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Dry NatGas Production Hit Yet Another Record High in September, EIA Says

U.S. dry natural gas production in September continued a stretch of record breakers, reaching 2.29 Tcf (76.3 Bcf/d), the highest of any September since the Energy Information Administration (EIA) began reporting such production data in 1973, the agency said.

Domestic dry gas production was up 5.8% compared with the 2.16 Tcf (72.01 Bcf/d) reported in September 2014, according to EIA's latest Natural Gas Monthly report.

EIA in two previous Natural Gas Monthly reports said dry gas production for July and August had also reached record high levels (see Daily GPINov. 2Oct. 1).

Through the first nine months of 2015, dry gas production was 20.38 Tcf, compared with 19.01 Tcf in the same period last year and 18.04 Tcf in the first nine months of 2013.

And consumption of dry natural gas in September was the highest on record for the month, EIA said, reaching 1.92 Tcf (64.0 Bcf/d), a 5.7% increase from 1.82 Tcf (3.4 Bcf/d) in September 2014. Through the first nine months of the year, consumption was 20.62 Tcf, compared with 19.72 Tcf at the same time last year and 19.05 Tcf at the same time in 2013.

But for the seventh consecutive month, year-over-year total consumption of natural gas decreased in three of the four consuming sectors, with the exception being electric power deliveries, EIA said (see related story).

Electric power deliveries in September were 902 Bcf (30.0 Bcf/d), a 16.7% increase from 25.8 Bcf/d in September 2014. Deliveries to residential consumers were 108 Bcf, (3.6 Bcf/d), down 11.5% from September 2014. Commercial deliveries were 138 Bcf, (4.6 Bcf/d), a 7.4% decrease from September 2014, and industrial deliveries were 577 Bcf (19.2 Bcf/d), down 2.0% from September 2014.

Total U.S. natural gas production was 2.78 Tcf in September, compared with 2.62 Tcf in September 2014. Alaska reported 261.15 Bcf (up from 259.86 Bcf in September 2014), Louisiana, 164.30 (up from 160.61 Bcf); Oklahoma, 208.90 Bcf (up from 195.15 Bcf); New Mexico, 110.04 Bcf (up from 104.46 Bcf); Texas, 750.14 Bcf (up from 718.44 Bcf); Wyoming, 163.32 Bcf (down from 165.35 Bcf); and Federal Offshore Gulf of Mexico, 122.56 Bcf (up from 106.59 Bcf).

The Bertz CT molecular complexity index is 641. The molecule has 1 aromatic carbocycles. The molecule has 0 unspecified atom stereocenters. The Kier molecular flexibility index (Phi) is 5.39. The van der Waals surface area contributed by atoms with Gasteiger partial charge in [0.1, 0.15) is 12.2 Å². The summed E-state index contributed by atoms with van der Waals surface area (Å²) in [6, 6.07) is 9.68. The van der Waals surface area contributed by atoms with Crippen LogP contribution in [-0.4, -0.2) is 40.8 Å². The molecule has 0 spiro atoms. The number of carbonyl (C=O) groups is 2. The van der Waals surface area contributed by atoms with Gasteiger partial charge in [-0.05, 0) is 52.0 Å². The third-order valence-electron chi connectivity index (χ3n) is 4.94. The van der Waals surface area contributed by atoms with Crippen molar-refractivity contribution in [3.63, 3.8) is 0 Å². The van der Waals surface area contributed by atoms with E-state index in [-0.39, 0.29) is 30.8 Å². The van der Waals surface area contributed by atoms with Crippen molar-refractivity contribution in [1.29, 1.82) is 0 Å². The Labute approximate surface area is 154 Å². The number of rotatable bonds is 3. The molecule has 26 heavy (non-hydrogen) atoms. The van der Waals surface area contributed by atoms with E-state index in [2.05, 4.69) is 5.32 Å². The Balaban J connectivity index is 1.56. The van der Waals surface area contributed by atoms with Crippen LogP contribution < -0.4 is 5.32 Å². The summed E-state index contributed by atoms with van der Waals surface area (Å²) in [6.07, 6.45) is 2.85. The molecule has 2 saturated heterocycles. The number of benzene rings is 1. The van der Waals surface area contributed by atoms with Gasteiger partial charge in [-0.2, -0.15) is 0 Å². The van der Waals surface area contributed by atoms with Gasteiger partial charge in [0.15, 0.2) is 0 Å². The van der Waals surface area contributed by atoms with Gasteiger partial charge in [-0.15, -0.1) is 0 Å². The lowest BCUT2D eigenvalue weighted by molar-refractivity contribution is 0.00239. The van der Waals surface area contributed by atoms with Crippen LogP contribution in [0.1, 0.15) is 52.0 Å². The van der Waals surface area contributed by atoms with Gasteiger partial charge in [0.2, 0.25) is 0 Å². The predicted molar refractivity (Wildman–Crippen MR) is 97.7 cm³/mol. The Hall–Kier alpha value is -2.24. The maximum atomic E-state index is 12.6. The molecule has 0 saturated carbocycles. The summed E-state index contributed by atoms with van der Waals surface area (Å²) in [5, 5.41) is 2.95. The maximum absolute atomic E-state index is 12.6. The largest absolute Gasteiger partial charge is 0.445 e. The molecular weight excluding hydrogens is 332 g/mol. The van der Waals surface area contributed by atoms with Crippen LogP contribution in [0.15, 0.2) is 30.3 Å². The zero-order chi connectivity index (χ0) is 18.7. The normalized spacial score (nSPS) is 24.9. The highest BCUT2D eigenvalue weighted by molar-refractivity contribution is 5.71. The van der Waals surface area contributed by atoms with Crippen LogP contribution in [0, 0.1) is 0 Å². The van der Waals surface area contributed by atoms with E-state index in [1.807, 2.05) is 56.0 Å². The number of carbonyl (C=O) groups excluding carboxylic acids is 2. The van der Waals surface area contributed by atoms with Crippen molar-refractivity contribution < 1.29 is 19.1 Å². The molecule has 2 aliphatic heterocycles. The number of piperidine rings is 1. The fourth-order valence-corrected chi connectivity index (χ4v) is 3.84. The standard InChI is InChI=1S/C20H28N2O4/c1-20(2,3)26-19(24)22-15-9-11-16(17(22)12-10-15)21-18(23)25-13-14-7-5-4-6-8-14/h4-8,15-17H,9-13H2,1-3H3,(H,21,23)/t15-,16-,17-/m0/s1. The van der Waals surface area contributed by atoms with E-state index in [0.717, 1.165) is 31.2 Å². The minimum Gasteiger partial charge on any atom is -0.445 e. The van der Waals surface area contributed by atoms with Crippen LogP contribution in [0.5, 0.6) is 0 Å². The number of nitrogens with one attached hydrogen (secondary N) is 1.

Robust production has helped natural gas storage inventories to soar to record highs in recent weeks. EIA last week reported a 9 Bcf injection for the week ending Nov. 20, which pushed inventories at a record level of 4,009 Bcf (see Daily GPINov. 25). That surpassed the previous record of 4,000 Bcf set just a week earlier and was 554 Bcf greater than last year and 252 Bcf more than the five-year average.

EIA this summer for the first time included in the monthly natural gas production survey state-level data from 10 states, including some shale-rich names previously grouped into its "other states" category (see Daily GPI, June 30). Production in those 10 states in September was led once again by Pennsylvania, home of the mighty Marcellus Shale, which reported 396.56 Bcf. Also formerly grouped in the Other States category were Arkansas (81.58 Bcf), California (18.89 Bcf), Colorado (138.87 Bcf), Kansas (23.89 Bcf), Montana (4.59 Bcf), North Dakota (47.83 Bcf), Ohio (89.24 Bcf), Utah (31.02 Bcf) and West Virginia (111.07 Bcf). The diminished Other States category reported 54.19 Bcf.

Net imports of natural gas were 46 Bcf for September, compared with 82 Bcf a year ago. Total net imports through the first nine months of 2015 were 750 Bcf, compared with 852 Bcf during the same period last year and 952 Bcf in the first eight months of 2013.

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